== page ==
• About Tom Dougherty

    Tom Dougherty CEO, Stealing Share

    Tom Dougherty is the President and CEO of Stealing Share, Inc., and has helped national and global brands such as Lexus, IKEA and Tide steal market share over his 25-year career.

    An often-quoted source on business and brands, he has been featured recently by the New York Times and CNN, discussing topics ranging from television to Apple to airlines.

    Tom also regularly speaks at conferences as a keynote and break-out speaker. To find out more on inviting him to your speaking engagement and view a video of him speaking, click here.

    You can also reach him via email attomd@stealingshare.com.

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Is Kmart becoming…edgy?

We at Stealing Share believe that media placement matrixes are important because you need to maximize your ad spending dollars – and measure it. But they often don’t tell the whole story.

So take the following news with a bit of skepticism while acknowledging a learning.

Kantar Media, developing a ranking based on spending and in-store visits, gave Walmart, Target and Kmart top efficiency ratings for Black Friday, while naming Sears, Radio Shack and Macy’s at the bottom.

Look at those names. Not surprising Sears and Radio Shack are so low. It probably has little to do with its spending because the fact is that they are two of the most irrelevant brands in retail and have struggled to find their place in the market. (Call us. We can help.)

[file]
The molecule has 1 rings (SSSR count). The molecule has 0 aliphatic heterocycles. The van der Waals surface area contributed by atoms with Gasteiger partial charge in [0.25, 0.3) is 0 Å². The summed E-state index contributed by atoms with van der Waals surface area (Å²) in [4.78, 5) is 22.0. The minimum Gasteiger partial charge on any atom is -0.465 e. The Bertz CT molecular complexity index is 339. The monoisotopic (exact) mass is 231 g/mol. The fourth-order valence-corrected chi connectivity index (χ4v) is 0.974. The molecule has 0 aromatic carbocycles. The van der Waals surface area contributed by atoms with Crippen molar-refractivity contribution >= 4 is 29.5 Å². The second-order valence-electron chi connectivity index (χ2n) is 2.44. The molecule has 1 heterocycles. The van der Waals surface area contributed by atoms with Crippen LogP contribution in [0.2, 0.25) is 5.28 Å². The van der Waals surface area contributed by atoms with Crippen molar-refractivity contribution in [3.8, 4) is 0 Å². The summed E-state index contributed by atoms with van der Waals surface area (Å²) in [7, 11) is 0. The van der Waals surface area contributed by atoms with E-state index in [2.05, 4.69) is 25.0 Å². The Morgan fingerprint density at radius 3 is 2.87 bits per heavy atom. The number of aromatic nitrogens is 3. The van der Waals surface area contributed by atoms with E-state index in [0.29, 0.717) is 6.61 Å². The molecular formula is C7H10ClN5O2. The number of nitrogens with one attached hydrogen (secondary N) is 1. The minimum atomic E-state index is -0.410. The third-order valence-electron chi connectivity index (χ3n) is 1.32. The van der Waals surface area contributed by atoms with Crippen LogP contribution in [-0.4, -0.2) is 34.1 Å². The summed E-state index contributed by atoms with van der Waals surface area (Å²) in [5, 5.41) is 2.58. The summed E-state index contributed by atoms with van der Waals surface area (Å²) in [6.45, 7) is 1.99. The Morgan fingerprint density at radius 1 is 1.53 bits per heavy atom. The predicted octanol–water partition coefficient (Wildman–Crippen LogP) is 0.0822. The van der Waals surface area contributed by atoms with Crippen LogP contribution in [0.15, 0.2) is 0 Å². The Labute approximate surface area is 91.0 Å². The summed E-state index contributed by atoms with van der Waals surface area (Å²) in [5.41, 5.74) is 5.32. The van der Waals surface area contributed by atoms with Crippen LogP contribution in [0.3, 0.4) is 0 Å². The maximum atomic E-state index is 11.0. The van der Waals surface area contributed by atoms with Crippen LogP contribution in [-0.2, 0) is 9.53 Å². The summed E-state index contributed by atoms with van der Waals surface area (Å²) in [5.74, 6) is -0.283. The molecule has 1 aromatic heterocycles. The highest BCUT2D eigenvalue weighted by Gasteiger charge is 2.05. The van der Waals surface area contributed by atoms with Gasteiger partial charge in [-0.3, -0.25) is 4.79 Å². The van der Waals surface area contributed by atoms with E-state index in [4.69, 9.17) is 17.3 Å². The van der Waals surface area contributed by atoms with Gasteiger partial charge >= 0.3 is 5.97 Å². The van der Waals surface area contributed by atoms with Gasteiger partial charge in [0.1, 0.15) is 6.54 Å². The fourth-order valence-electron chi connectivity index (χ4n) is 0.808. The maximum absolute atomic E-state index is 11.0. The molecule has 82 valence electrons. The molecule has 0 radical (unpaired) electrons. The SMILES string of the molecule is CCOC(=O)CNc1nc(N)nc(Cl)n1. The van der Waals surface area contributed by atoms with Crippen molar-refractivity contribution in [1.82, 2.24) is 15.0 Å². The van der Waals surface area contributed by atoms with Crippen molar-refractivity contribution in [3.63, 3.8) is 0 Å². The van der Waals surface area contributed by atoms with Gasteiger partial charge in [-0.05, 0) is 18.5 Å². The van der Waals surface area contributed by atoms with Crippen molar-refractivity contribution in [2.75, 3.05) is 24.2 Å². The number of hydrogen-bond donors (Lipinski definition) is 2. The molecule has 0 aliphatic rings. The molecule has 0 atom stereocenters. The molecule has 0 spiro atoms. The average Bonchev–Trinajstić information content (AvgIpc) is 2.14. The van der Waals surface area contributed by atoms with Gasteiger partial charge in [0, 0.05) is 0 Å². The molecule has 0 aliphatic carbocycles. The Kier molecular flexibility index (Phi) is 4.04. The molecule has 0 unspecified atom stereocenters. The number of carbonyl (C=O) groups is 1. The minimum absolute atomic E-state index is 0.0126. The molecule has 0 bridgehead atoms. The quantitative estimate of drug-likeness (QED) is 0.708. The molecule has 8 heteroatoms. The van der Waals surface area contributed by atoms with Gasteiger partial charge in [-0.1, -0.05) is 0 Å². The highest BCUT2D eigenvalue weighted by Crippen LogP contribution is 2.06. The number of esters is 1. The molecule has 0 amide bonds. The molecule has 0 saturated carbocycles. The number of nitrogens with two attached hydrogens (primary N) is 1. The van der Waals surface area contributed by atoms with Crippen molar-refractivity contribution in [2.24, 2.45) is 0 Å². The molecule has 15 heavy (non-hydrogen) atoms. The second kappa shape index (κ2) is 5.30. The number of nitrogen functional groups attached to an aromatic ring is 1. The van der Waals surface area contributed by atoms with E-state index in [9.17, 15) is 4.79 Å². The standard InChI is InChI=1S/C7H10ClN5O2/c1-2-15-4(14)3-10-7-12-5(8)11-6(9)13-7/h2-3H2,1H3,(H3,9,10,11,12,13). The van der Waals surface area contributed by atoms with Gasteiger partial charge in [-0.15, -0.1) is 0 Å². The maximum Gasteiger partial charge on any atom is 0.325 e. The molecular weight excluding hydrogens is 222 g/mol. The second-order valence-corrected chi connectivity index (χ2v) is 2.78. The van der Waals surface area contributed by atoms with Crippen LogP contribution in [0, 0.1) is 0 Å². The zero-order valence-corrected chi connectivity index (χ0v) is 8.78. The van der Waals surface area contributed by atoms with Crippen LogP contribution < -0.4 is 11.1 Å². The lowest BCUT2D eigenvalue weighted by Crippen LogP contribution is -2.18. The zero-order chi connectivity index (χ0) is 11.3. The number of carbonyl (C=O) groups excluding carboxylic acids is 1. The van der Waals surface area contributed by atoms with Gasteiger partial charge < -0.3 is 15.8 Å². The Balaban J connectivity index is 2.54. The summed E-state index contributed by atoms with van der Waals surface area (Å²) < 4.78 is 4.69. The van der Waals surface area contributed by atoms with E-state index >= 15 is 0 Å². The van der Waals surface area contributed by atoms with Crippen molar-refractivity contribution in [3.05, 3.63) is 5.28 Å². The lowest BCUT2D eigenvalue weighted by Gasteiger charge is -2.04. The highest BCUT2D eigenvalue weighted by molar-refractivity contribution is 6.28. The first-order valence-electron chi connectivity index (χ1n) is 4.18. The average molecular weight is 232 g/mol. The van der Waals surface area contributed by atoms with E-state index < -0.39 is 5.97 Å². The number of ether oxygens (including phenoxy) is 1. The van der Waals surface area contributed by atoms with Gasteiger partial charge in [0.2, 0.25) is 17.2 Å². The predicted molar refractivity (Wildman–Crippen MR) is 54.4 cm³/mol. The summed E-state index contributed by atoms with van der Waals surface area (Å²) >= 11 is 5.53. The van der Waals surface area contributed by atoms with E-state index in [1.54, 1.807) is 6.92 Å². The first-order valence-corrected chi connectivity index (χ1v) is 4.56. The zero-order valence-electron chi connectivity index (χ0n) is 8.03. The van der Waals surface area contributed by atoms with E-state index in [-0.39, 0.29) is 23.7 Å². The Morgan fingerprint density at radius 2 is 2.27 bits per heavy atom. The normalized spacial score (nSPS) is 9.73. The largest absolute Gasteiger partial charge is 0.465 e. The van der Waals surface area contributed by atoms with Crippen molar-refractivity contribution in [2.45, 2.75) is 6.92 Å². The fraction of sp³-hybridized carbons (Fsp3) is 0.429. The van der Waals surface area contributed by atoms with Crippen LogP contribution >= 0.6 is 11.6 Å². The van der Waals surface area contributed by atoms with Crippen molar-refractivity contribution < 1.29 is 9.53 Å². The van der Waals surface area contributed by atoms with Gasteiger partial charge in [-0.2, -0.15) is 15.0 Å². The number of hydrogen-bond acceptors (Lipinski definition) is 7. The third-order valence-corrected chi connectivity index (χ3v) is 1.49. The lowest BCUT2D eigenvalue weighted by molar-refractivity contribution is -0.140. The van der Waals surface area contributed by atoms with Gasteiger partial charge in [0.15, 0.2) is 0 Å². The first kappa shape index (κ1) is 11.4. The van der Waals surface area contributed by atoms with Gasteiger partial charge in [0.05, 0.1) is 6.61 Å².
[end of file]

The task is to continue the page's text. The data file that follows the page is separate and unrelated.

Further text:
We know Walmart is the king (for many reasons, including its brand) and I suppose Target and even Macy’s have varying levels of brand success.

The shocker here is Kmart. It has long been a troubled brand, the one most hit by the rise of Walmart. It seemed to follow everything Walmart did, which just made Walmart stronger because it is the default choice when all things were equal.

Screen Shot 2013-12-05 at 10.50.58 AMThe Christmas ad for Kmart getting the most buzz is the “Show Your Joe” ad, which shows men in boxer shorts playing Jingle Bells with their, um, bells. It’s working and…I like it. It’s simple, funny and plenty edgy. Whether it creates any long-term preference is doubtful. But its themes (“Shop Your Way. Get in. Get more Christmas”) centered around control, speed and price is interesting.

The ad itself doesn’t really support that theme, so we may find later into the holiday shopping season that Kmart’s rise was a blip on the radar. However, for once, Kmart is being noticed.

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